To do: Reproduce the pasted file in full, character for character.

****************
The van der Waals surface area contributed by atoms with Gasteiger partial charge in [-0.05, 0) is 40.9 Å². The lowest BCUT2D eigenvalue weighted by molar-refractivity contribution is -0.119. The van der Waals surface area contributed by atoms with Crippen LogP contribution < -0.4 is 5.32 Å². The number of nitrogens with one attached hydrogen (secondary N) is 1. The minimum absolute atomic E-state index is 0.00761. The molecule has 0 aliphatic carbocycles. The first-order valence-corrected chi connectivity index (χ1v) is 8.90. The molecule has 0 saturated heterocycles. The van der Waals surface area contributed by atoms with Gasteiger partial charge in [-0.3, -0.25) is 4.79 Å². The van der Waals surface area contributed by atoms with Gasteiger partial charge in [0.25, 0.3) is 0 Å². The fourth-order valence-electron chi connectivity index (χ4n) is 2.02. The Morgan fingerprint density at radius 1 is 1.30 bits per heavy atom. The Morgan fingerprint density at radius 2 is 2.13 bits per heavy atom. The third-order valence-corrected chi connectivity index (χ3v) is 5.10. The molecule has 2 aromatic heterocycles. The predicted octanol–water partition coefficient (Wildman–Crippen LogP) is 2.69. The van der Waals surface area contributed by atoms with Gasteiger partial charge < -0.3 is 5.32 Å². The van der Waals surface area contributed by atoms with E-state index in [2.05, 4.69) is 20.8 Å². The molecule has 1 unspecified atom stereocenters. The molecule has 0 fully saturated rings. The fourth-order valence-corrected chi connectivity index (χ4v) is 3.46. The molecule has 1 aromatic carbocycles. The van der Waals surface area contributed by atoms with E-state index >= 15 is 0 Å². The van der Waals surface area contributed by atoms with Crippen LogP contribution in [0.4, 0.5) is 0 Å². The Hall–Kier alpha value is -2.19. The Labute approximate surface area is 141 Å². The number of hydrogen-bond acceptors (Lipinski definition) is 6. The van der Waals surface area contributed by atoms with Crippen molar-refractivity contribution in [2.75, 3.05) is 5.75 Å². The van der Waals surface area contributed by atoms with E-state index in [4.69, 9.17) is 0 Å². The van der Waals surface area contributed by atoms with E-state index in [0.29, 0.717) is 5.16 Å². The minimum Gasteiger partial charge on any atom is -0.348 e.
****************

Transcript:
The van der Waals surface area contributed by atoms with Gasteiger partial charge in [-0.05, 0) is 40.9 Å². The lowest BCUT2D eigenvalue weighted by molar-refractivity contribution is -0.119. The van der Waals surface area contributed by atoms with Crippen LogP contribution < -0.4 is 5.32 Å². The number of nitrogens with one attached hydrogen (secondary N) is 1. The minimum absolute atomic E-state index is 0.00761. The molecule has 0 aliphatic carbocycles. The first-order valence-corrected chi connectivity index (χ1v) is 8.90. The molecule has 0 saturated heterocycles. The van der Waals surface area contributed by atoms with Gasteiger partial charge in [-0.3, -0.25) is 4.79 Å². The van der Waals surface area contributed by atoms with Gasteiger partial charge in [0.25, 0.3) is 0 Å². The fourth-order valence-electron chi connectivity index (χ4n) is 2.02. The Morgan fingerprint density at radius 1 is 1.30 bits per heavy atom. The Morgan fingerprint density at radius 2 is 2.13 bits per heavy atom. The third-order valence-corrected chi connectivity index (χ3v) is 5.10. The molecule has 2 aromatic heterocycles. The predicted octanol–water partition coefficient (Wildman–Crippen LogP) is 2.69. The van der Waals surface area contributed by atoms with Gasteiger partial charge < -0.3 is 5.32 Å². The van der Waals surface area contributed by atoms with E-state index in [2.05, 4.69) is 20.8 Å². The molecule has 1 unspecified atom stereocenters. The molecule has 0 fully saturated rings. The fourth-order valence-corrected chi connectivity index (χ4v) is 3.46. The molecule has 1 aromatic carbocycles. The van der Waals surface area contributed by atoms with E-state index >= 15 is 0 Å². The van der Waals surface area contributed by atoms with Crippen LogP contribution in [0.4, 0.5) is 0 Å². The Hall–Kier alpha value is -2.19. The Labute approximate surface area is 141 Å². The number of hydrogen-bond acceptors (Lipinski definition) is 6. The van der Waals surface area contributed by atoms with Crippen molar-refractivity contribution in [2.75, 3.05) is 5.75 Å². The van der Waals surface area contributed by atoms with E-state index in [4.69, 9.17) is 0 Å². The van der Waals surface area contributed by atoms with E-state index in [0.29, 0.717) is 5.16 Å². The minimum Gasteiger partial charge on any atom is -0.348 e.